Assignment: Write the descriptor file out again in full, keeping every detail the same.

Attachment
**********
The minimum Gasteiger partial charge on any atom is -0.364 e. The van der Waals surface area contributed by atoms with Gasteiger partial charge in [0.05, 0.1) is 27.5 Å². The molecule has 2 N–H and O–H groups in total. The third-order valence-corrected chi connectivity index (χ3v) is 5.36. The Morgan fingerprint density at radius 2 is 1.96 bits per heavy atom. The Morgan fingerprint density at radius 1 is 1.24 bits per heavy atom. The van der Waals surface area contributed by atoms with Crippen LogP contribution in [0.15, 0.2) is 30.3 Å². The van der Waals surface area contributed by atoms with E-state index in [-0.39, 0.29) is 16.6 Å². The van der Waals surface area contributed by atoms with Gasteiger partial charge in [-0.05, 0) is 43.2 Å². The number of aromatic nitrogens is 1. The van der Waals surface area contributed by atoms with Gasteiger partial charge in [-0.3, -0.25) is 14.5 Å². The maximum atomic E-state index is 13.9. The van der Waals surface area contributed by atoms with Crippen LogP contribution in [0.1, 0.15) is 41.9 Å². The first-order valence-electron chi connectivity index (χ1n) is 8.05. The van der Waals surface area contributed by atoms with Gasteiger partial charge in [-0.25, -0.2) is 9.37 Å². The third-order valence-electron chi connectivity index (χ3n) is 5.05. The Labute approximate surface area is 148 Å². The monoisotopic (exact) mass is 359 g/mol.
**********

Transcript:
The minimum Gasteiger partial charge on any atom is -0.364 e. The van der Waals surface area contributed by atoms with Gasteiger partial charge in [0.05, 0.1) is 27.5 Å². The molecule has 2 N–H and O–H groups in total. The third-order valence-corrected chi connectivity index (χ3v) is 5.36. The Morgan fingerprint density at radius 2 is 1.96 bits per heavy atom. The Morgan fingerprint density at radius 1 is 1.24 bits per heavy atom. The van der Waals surface area contributed by atoms with Crippen LogP contribution in [0.15, 0.2) is 30.3 Å². The van der Waals surface area contributed by atoms with E-state index in [-0.39, 0.29) is 16.6 Å². The van der Waals surface area contributed by atoms with Gasteiger partial charge in [-0.05, 0) is 43.2 Å². The number of aromatic nitrogens is 1. The van der Waals surface area contributed by atoms with Gasteiger partial charge in [-0.3, -0.25) is 14.5 Å². The maximum atomic E-state index is 13.9. The van der Waals surface area contributed by atoms with Crippen LogP contribution in [0.1, 0.15) is 41.9 Å². The first-order valence-electron chi connectivity index (χ1n) is 8.05. The van der Waals surface area contributed by atoms with Gasteiger partial charge in [-0.25, -0.2) is 9.37 Å². The third-order valence-electron chi connectivity index (χ3n) is 5.05. The Labute approximate surface area is 148 Å². The monoisotopic (exact) mass is 359 g/mol.